Being great means, you don’t care about IMDB pages or star meters because you are here to show them what good acting looks like and that’s it. You don’t care about slashes or titles.

Being great means, you can move ANYWHERE and still have a shot. You can book more than local, non-paying films.

Being great means, you already stopped doing background work. Background actors are important. Vital to a production, in fact. And there was a time and place when YOU did that. But you put in all this hard work to be great at your craft, and you have moved on to meatier roles. You no longer need to be a blurred out person in a film with no credit.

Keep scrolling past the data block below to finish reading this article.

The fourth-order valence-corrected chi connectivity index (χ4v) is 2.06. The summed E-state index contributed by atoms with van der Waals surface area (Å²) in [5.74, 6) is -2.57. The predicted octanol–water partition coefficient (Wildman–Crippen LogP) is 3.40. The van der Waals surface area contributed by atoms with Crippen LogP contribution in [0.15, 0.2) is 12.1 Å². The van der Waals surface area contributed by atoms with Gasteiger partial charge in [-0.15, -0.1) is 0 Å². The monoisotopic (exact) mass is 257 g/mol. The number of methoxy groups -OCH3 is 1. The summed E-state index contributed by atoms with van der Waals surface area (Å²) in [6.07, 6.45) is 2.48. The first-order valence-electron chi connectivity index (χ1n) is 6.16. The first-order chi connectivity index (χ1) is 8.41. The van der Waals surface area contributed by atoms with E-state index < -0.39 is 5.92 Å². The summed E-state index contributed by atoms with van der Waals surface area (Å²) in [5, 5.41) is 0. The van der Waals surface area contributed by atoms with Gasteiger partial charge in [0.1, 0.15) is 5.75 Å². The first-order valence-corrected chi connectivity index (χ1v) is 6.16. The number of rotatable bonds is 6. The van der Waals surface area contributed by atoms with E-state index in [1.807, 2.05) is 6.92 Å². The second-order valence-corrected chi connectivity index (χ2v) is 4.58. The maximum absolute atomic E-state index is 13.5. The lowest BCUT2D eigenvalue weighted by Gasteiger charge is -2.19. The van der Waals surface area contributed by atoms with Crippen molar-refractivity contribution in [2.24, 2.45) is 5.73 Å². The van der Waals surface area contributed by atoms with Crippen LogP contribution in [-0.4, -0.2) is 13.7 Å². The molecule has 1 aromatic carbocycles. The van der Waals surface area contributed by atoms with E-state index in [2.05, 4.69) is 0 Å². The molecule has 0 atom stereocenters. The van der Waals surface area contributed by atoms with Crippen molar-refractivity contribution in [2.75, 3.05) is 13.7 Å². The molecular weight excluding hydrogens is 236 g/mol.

Being great means YOU will book the roles that you are right for because you have proved you can do the work.

No studio can make anyone great.

No studio can fulfill anyone’s Hollywood dreams.

No studio can guarantee you’ll get a reputable agent.

No studio can promise you’ll get into the film industry.

No studio can promise that you will nail or book an audition.

The only thing a studio can do is teach you what they know; everything else is up to you and chance.

P.S. You don’t give someone a scalpel without teaching them anything about biology in the same way you don’t give someone a script without teaching them a (proven & recognized) acting technique. The cart never comes before the horse.